Android 11: Everything you need to know

Don't worry, it'll still be sweet

The next version of Google’s Android software, Android 11, will be released in 2020 — and even though it won’t have a sweet, dessert-related name this year, you can still expect great things. Given pandemic related concerns, Google eschewed the splash unveiling at a developer event (indeed, the company canceled Google I/O entirely) and simply released a public beta on Wednesday, June 10.

You can download the beta right now, if you’re willing to forgo a little stability for the latest features. And there are quite a few, from an excellent new system to control smart home devices to updates to how Android handles notifications to tweaks in the overall user interface. It may not be a revolution, but it’s a definite improvement.

Our hands-on Android 11 beta review walks you through the experience of using the new software, if you’re thinking of giving it a whirl. Meanwhile, here’s what you need to know about Android 11, including the projected release dates, biggest features, and more.

When will it be released?

Google traditionally releases the final, public version of Android during the last few months of the year, often along with its new Pixel smartphones. In 2019, Android 10 was released on September 3. Expect a similar early September date for Android 11 in 2020.

Before the public release of a new OS, Google sends out beta versions to developers to test out first. The first arrived in March for the past few years, although this year the initial developer beta of Android 11 came in mid February. Traditionally, the next major Android release event is during Google I/O, when the software get its official launch. That was different this year, of course.

Note that Android 11 is only just entering public beta. There are bugs in the operating system, and it’s likely that more features will be added before a full consumer launch in the fall. Google plans to release beta 2 in July and beta 3 in August, which will include candidate builds for final testing.

What will Android 11’s name be?

android 10 logo
Julian Chokkattu/Digital Trends

Sadly, we already know its name: Android 11. If you’re waiting to hear what dessert it will be named after, just like Google has done in the past, this fun aspect was retired in August 2019. Going forward, future iterations of Android will be known only by the number, rather than a letter that is then associated with a dessert. For example, Android 9 was also known as Android 9 Pie, and Android 8 was known better as Android 8 Oreo. Android 10 would have been Android Q, but no dessert was officially assigned to the software due to the branding change. Therefore, we know that Android 11 will be called Android 11, and that’s all.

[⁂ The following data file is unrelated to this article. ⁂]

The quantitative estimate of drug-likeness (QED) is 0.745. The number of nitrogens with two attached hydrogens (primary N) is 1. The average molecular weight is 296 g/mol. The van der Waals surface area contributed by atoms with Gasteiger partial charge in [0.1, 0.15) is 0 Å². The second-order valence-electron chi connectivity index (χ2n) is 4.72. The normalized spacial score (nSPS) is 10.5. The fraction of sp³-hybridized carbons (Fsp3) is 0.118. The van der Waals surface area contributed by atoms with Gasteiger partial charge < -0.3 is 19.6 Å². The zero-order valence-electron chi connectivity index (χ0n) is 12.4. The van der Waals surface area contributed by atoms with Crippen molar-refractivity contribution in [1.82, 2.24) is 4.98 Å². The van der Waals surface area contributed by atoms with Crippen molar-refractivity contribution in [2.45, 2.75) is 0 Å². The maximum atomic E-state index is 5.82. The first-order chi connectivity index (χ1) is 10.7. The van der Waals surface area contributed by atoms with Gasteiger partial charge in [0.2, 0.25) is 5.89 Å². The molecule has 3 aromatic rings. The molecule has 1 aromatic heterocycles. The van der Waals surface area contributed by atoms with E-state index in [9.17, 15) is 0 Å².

When will your phone be updated to Android 11?

The official public release of Android 11 will almost certainly come in September for Google’s Pixel devices. If you own a phone made by Samsung, LG, Huawei, Nokia, Motorola, or any other manufacturer, you will have to wait until the company provides an update schedule. This will come after September, but the dates will vary according to the manufacturer.

While some phones may receive the update in 2020, the vast majority will have to wait until 2021 before getting Android 11. There is also a chance some new phones released this year from September 2020 onwards will come with Android 11 already installed. More will come in 2021.

If you’re still waiting for Android 10 to arrive on your phone, you’ll find the latest news on its release schedule here.

What new features will Android 11 have?

Android laid out its latest features within three specific key areas: People, control, and privacy. Some of the best Android 11 features include:

  • You can now prioritize your conversations with your most important contacts in the new “conversations” section at the top of your notification shade.
  • Customizable Do Not Disturb enables you to choose which apps or people can still notify you when you turn the mode on.
  • A built-in screen recorder.
  • One-time permission options for microphone, camera, location, and more.
  • The power button shortcuts allow access to your credit/debit cards stored in Google Pay as well as controls for Google Home devices. 
  • Chat bubbles that allow for a smoother interaction whether you’re on the home page or in an app.
  • An “auto-reset” feature that will automatically remove app permissions if you haven’t used an app in a while.
  • New smart home controls

But remember, the main new features may evolve and change before the final software if released this fall.

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